In a decision based partially on public outcry at , the Town of Mamaroneck board has reinstated two of the three crossing guards at Weaver Street and Plymouth Road and Murray Avenue and Colonial Road that were cut from the preliminary budget in order to squeeze out additional savings.
The guards from Weaver Street and Harmon Drive and all afterschool programs, however, remained cut from the final budget, based on feedback provided by residents at the last meeting.
“People should know that their coming out at the last budget hearing has changed this budget, I’m pleased to say,” said Councilwoman Phyllis Wittner.
The 2012-13 budget, which was adopted unanimously by the board, will raise the tax levy by approximately $589,000, from $20.8 million in 2011 to $21.3 million, a little under three percent increase. The fire district portion of the budget was also incorporated back into the total budget based on what the board had been told by the State Comptroller and Division of Taxation and Finance.
The board could have raised the 2011 levy by as much as $670,000, a 3.23 percent increase, but was able to stay under the allowable amount, partially due to two employees who took retirement incentives, saving $110,000. Last week the town also approved a law that would have allowed them to exceed the allowable levy by no more than .8 percent.
“So, the budget being considered by the board tonight is well within the tax cap and does not require any override measure either in the form of a local law or resolution,” said Town Administrator Steve Altieri.
Residents with an average assessed home at $20,000 in the Villages of Larchmont and Mamaroneck will only see a modest increase in their taxes from $453 to $459 annually. Town of Mamaroneck residents, however, will see a more significant hike—although less than the preliminary budget predicted—with a $266.40 annual increase ($351 was originally proposed) from a $328 increase the previous year, a little less than a 5 percent increase.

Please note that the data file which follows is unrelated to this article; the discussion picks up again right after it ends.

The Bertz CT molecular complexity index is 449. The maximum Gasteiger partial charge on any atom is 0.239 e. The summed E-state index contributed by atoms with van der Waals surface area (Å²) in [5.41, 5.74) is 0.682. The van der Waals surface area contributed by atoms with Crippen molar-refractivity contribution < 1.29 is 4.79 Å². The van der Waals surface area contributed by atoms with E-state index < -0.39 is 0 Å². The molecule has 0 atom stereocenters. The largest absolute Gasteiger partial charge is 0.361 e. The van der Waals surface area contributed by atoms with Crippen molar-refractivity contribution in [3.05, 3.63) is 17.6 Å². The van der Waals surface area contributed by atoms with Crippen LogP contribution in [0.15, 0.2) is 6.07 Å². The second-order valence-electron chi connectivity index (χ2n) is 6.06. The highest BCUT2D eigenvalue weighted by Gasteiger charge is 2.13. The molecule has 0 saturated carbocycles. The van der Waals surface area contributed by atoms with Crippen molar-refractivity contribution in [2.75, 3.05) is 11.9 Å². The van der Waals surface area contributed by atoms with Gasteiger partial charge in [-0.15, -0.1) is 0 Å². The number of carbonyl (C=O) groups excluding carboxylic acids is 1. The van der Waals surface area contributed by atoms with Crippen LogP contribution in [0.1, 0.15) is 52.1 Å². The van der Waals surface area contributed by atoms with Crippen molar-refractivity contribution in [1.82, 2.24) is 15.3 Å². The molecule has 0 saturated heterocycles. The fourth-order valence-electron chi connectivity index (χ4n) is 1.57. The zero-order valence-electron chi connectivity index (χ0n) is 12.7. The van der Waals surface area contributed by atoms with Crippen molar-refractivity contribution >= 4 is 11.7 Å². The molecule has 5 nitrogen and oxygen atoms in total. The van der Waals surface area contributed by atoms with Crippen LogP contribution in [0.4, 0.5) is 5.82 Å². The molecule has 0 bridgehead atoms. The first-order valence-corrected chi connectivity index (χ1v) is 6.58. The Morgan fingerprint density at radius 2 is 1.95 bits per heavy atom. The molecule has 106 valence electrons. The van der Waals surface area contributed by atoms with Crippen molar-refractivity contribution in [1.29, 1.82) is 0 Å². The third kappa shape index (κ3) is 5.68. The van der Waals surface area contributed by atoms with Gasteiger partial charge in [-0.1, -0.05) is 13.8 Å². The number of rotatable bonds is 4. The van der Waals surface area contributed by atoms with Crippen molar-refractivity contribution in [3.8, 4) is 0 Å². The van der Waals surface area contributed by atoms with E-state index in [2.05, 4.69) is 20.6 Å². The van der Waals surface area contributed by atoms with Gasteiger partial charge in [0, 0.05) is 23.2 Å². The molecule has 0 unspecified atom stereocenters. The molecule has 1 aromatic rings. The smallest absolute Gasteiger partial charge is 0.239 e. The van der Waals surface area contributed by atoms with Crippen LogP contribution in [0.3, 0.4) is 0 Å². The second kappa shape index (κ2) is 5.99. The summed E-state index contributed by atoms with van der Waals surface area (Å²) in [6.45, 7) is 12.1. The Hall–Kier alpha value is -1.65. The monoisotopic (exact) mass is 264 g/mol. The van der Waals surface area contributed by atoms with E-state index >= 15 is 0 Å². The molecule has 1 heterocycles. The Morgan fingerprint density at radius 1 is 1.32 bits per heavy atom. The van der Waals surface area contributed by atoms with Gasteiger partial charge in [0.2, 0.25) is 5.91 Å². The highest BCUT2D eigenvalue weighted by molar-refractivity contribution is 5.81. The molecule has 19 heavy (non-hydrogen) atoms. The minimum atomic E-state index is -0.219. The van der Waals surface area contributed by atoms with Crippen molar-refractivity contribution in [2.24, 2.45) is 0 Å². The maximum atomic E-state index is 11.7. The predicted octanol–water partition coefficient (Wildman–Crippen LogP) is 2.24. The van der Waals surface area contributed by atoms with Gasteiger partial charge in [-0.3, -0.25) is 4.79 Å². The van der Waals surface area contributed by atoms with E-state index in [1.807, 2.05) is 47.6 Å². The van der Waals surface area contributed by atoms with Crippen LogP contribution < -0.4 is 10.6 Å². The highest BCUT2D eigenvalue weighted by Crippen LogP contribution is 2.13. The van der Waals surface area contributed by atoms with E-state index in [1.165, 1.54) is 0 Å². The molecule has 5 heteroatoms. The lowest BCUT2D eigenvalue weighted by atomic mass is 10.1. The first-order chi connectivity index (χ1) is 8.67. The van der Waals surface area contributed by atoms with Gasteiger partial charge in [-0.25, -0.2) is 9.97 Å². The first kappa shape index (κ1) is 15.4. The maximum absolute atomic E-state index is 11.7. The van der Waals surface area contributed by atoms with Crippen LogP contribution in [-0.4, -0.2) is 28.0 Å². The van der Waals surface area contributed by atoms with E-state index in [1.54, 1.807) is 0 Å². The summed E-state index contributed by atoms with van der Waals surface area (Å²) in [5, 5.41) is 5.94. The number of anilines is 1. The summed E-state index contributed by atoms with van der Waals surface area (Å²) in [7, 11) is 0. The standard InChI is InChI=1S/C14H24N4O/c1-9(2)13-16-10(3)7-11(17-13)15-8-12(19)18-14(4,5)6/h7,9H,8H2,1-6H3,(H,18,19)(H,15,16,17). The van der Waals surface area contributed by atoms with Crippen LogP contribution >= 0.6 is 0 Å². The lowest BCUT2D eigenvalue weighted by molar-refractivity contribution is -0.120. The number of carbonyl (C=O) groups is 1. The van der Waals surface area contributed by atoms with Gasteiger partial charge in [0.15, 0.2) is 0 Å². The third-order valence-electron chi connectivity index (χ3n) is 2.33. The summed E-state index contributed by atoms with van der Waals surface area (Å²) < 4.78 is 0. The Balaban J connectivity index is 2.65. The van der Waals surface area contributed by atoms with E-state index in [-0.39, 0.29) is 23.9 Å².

“As we go forward into the next year…the board will spend a significant amount of time reviewing the service delivery menu we have, determining what, if any, services can change,” said Altieri, referring to the potential constraints the two percent tax cap law could present to future budgets.
Board members, as they have done at previous meetings, pleaded with the community to make themselves heard on town issues.
“We have to get input on what services are important to you, the public. Where should we cut or should we cut,” asked Wittner rhetorically.
Larchmont Mayor Josh Mandell and board members also bid Town Supervisor Valerie O’Keeffe adieu after many years of service. Councilwoman Nancy Seligson will be taking over as the new supervisor on Jan.1, 2012. Councilman David Fishman will also step down with Abby Katz taking over in the new year.